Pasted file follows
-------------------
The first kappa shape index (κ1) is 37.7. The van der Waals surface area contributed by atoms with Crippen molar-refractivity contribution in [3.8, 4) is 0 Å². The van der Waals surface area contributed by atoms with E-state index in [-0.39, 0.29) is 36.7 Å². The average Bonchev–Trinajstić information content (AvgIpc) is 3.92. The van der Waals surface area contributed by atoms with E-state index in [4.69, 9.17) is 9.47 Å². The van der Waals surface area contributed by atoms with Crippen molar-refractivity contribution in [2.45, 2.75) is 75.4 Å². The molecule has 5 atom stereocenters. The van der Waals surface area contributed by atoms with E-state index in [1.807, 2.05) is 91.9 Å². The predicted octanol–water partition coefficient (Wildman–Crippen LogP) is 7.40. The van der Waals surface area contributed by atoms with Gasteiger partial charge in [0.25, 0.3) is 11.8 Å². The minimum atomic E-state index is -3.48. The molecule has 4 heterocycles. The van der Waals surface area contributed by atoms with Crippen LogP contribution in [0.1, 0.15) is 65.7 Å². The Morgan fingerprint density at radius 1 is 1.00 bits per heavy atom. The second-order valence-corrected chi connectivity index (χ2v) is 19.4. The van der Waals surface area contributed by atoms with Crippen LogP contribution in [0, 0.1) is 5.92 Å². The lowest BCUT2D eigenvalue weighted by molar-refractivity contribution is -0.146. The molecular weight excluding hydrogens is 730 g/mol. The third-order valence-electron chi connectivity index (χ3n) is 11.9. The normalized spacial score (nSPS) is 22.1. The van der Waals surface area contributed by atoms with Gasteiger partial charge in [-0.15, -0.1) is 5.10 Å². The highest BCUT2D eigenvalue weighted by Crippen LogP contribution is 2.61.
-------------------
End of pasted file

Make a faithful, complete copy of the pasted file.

The first kappa shape index (κ1) is 37.7. The van der Waals surface area contributed by atoms with Crippen molar-refractivity contribution in [3.8, 4) is 0 Å². The van der Waals surface area contributed by atoms with E-state index in [-0.39, 0.29) is 36.7 Å². The average Bonchev–Trinajstić information content (AvgIpc) is 3.92. The van der Waals surface area contributed by atoms with E-state index in [4.69, 9.17) is 9.47 Å². The van der Waals surface area contributed by atoms with Crippen molar-refractivity contribution in [2.45, 2.75) is 75.4 Å². The molecule has 5 atom stereocenters. The van der Waals surface area contributed by atoms with E-state index in [1.807, 2.05) is 91.9 Å². The predicted octanol–water partition coefficient (Wildman–Crippen LogP) is 7.40. The van der Waals surface area contributed by atoms with Gasteiger partial charge in [0.25, 0.3) is 11.8 Å². The minimum atomic E-state index is -3.48. The molecule has 4 heterocycles. The van der Waals surface area contributed by atoms with Crippen LogP contribution in [0.1, 0.15) is 65.7 Å². The Morgan fingerprint density at radius 1 is 1.00 bits per heavy atom. The second-order valence-corrected chi connectivity index (χ2v) is 19.4. The van der Waals surface area contributed by atoms with Crippen LogP contribution in [0, 0.1) is 5.92 Å². The lowest BCUT2D eigenvalue weighted by molar-refractivity contribution is -0.146. The molecular weight excluding hydrogens is 730 g/mol. The third-order valence-electron chi connectivity index (χ3n) is 11.9. The normalized spacial score (nSPS) is 22.1. The van der Waals surface area contributed by atoms with Gasteiger partial charge in [-0.15, -0.1) is 5.10 Å². The highest BCUT2D eigenvalue weighted by Crippen LogP contribution is 2.61.